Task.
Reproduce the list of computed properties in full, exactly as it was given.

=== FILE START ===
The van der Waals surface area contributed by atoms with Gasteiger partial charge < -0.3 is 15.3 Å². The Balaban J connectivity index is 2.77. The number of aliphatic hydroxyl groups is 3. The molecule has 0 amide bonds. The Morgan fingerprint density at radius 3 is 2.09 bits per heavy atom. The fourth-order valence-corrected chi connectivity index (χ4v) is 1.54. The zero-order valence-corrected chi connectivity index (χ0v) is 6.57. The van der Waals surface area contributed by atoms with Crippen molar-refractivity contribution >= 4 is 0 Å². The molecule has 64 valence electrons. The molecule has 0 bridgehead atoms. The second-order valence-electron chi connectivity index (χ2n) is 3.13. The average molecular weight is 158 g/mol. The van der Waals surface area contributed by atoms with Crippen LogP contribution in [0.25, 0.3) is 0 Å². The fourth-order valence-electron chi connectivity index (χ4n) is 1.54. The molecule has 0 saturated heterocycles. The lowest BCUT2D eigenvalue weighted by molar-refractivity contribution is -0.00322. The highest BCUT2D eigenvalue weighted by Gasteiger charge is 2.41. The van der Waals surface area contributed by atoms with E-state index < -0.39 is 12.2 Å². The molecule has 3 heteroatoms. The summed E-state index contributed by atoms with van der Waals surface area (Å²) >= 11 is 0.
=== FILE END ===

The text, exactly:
The van der Waals surface area contributed by atoms with Gasteiger partial charge < -0.3 is 15.3 Å². The Balaban J connectivity index is 2.77. The number of aliphatic hydroxyl groups is 3. The molecule has 0 amide bonds. The Morgan fingerprint density at radius 3 is 2.09 bits per heavy atom. The fourth-order valence-corrected chi connectivity index (χ4v) is 1.54. The zero-order valence-corrected chi connectivity index (χ0v) is 6.57. The van der Waals surface area contributed by atoms with Crippen molar-refractivity contribution >= 4 is 0 Å². The molecule has 64 valence electrons. The molecule has 0 bridgehead atoms. The second-order valence-electron chi connectivity index (χ2n) is 3.13. The average molecular weight is 158 g/mol. The van der Waals surface area contributed by atoms with Crippen LogP contribution in [0.25, 0.3) is 0 Å². The fourth-order valence-electron chi connectivity index (χ4n) is 1.54. The molecule has 0 saturated heterocycles. The lowest BCUT2D eigenvalue weighted by molar-refractivity contribution is -0.00322. The highest BCUT2D eigenvalue weighted by Gasteiger charge is 2.41. The van der Waals surface area contributed by atoms with E-state index < -0.39 is 12.2 Å². The molecule has 3 heteroatoms. The summed E-state index contributed by atoms with van der Waals surface area (Å²) >= 11 is 0.